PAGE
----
““The most beautiful people we have known are those who have known defeat, known suffering, known struggle, known loss, and have found their way out of those depths. These persons have an appreciation, a sensitivity, and an understanding of life that fills them with compassion, gentleness, and a deep loving concern. Beautiful people do not just happen.” – Elizabeth Kubler Ross”

Check out the #pinkshirtday hashtag on Facebook.
On Twitter.
And of course…Instagram.

Things I Am Afraid Of

20 Feb

I have a confession. I am afraid to send my children to public school.

I’m doing my best not to pass these fears on to my daughters. My two beautiful children whom I love more than anything in the world. I don’t want them to absorb my issues and insecurities without experiencing the world and all the wonderful things it has to offer for themselves. I’m afraid of horses but I want my girls to ride them. To feel what it’s like to be at the mercy of such a powerful animal. To love it and trust it and potentially form an unbreakable bond with another living thing that they will remember for the rest of their lives. I would never want to rob them of that majesty.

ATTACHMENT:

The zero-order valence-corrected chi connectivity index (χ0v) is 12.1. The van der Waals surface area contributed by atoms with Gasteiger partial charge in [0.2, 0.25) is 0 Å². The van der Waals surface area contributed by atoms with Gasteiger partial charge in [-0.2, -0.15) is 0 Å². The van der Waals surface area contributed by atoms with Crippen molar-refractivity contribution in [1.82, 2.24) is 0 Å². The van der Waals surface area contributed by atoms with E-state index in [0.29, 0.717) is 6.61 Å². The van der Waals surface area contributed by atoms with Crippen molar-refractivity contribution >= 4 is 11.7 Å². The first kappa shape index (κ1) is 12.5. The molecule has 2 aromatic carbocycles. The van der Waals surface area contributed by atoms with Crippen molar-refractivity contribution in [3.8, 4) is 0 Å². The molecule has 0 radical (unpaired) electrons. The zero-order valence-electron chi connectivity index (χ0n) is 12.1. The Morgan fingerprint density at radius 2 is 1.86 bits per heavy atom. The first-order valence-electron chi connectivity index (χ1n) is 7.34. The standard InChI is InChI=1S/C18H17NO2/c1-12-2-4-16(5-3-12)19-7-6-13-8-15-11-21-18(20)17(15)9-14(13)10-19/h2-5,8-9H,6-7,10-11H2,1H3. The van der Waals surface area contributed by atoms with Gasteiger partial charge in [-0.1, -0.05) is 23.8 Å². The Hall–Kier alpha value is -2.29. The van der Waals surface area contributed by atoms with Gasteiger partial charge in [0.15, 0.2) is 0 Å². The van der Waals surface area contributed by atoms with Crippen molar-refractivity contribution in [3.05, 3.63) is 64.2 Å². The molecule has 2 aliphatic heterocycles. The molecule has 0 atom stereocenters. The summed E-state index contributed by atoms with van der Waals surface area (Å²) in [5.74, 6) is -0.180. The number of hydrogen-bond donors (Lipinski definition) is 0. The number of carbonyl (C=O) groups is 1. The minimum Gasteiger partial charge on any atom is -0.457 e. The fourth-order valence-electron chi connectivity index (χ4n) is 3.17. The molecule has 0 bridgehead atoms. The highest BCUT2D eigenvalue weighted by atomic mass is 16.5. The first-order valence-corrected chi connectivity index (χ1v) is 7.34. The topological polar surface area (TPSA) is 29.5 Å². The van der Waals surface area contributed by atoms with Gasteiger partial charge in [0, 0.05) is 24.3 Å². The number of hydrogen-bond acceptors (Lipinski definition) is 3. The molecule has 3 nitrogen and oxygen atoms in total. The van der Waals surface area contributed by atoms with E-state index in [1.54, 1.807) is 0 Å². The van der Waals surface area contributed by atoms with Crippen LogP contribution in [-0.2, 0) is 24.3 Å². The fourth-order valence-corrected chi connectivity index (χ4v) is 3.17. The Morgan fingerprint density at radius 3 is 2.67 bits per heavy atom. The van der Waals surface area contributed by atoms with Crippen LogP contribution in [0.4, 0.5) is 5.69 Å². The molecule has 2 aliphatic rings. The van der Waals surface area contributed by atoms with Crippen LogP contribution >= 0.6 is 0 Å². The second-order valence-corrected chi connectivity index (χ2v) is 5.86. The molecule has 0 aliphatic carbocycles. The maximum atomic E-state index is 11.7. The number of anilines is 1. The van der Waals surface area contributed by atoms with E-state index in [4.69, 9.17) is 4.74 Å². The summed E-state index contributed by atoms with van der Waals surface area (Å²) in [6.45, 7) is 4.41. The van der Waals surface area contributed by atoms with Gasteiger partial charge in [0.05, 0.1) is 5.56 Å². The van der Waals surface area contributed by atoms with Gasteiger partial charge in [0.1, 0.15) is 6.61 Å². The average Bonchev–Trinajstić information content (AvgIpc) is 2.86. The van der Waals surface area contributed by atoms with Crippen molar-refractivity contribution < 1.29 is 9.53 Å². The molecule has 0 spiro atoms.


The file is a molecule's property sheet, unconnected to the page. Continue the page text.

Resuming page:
But I am afraid to send them to public school.

I was bullied in school. Not the sort of bullying where I got beat up on the playground every day after hours, although sometimes that happened in the ways that girls bully one another. Hair pulling and back-pack stealing. No…mostly it was bullying in the way that cuts to the very core of oneself. The low blows and emotional hurts that can only be delivered by those who know you well. Broken trusts and horrible insecurities. The name calling, names that I never want to repeat, that bounce around in my brain as an adult and cause problems in my grown-up marriage. I will hate my teeth forever. My nose, my height, my hair. Superficial things that shouldn’t matter but do when you’re trying so hard to fit in and nothing seems to be working.

I remember, vividly, the feeling of loneliness and invest a lot of time, too much time, desperately trying avoid it FOREVER.

Sometimes I still over-compensate.